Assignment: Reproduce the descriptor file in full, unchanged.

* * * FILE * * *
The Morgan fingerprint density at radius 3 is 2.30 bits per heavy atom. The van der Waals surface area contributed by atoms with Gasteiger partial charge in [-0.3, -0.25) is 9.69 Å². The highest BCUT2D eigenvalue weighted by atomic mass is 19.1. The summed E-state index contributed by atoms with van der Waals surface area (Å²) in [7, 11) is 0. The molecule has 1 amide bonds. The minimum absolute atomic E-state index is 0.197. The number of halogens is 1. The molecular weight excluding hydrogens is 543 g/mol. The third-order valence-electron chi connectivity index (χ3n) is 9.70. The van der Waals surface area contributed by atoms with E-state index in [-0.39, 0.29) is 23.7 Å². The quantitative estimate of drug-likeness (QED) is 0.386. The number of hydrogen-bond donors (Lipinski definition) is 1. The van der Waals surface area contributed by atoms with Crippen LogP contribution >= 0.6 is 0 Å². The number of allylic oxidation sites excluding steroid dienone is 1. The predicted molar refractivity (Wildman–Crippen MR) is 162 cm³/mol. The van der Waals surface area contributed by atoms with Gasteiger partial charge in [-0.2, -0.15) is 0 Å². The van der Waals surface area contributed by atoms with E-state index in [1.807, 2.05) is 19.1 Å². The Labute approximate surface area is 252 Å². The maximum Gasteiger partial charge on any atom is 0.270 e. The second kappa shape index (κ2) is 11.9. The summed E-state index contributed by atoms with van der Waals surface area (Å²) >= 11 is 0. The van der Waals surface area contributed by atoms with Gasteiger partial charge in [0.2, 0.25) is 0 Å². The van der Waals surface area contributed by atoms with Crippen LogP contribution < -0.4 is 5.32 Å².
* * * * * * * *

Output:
The Morgan fingerprint density at radius 3 is 2.30 bits per heavy atom. The van der Waals surface area contributed by atoms with Gasteiger partial charge in [-0.3, -0.25) is 9.69 Å². The highest BCUT2D eigenvalue weighted by atomic mass is 19.1. The summed E-state index contributed by atoms with van der Waals surface area (Å²) in [7, 11) is 0. The molecule has 1 amide bonds. The minimum absolute atomic E-state index is 0.197. The number of halogens is 1. The molecular weight excluding hydrogens is 543 g/mol. The third-order valence-electron chi connectivity index (χ3n) is 9.70. The van der Waals surface area contributed by atoms with E-state index in [-0.39, 0.29) is 23.7 Å². The quantitative estimate of drug-likeness (QED) is 0.386. The number of hydrogen-bond donors (Lipinski definition) is 1. The van der Waals surface area contributed by atoms with Crippen LogP contribution >= 0.6 is 0 Å². The number of allylic oxidation sites excluding steroid dienone is 1. The predicted molar refractivity (Wildman–Crippen MR) is 162 cm³/mol. The van der Waals surface area contributed by atoms with Gasteiger partial charge in [-0.2, -0.15) is 0 Å². The van der Waals surface area contributed by atoms with E-state index in [1.807, 2.05) is 19.1 Å². The Labute approximate surface area is 252 Å². The maximum Gasteiger partial charge on any atom is 0.270 e. The second kappa shape index (κ2) is 11.9. The summed E-state index contributed by atoms with van der Waals surface area (Å²) >= 11 is 0. The van der Waals surface area contributed by atoms with Gasteiger partial charge in [0.2, 0.25) is 0 Å². The van der Waals surface area contributed by atoms with Crippen LogP contribution < -0.4 is 5.32 Å².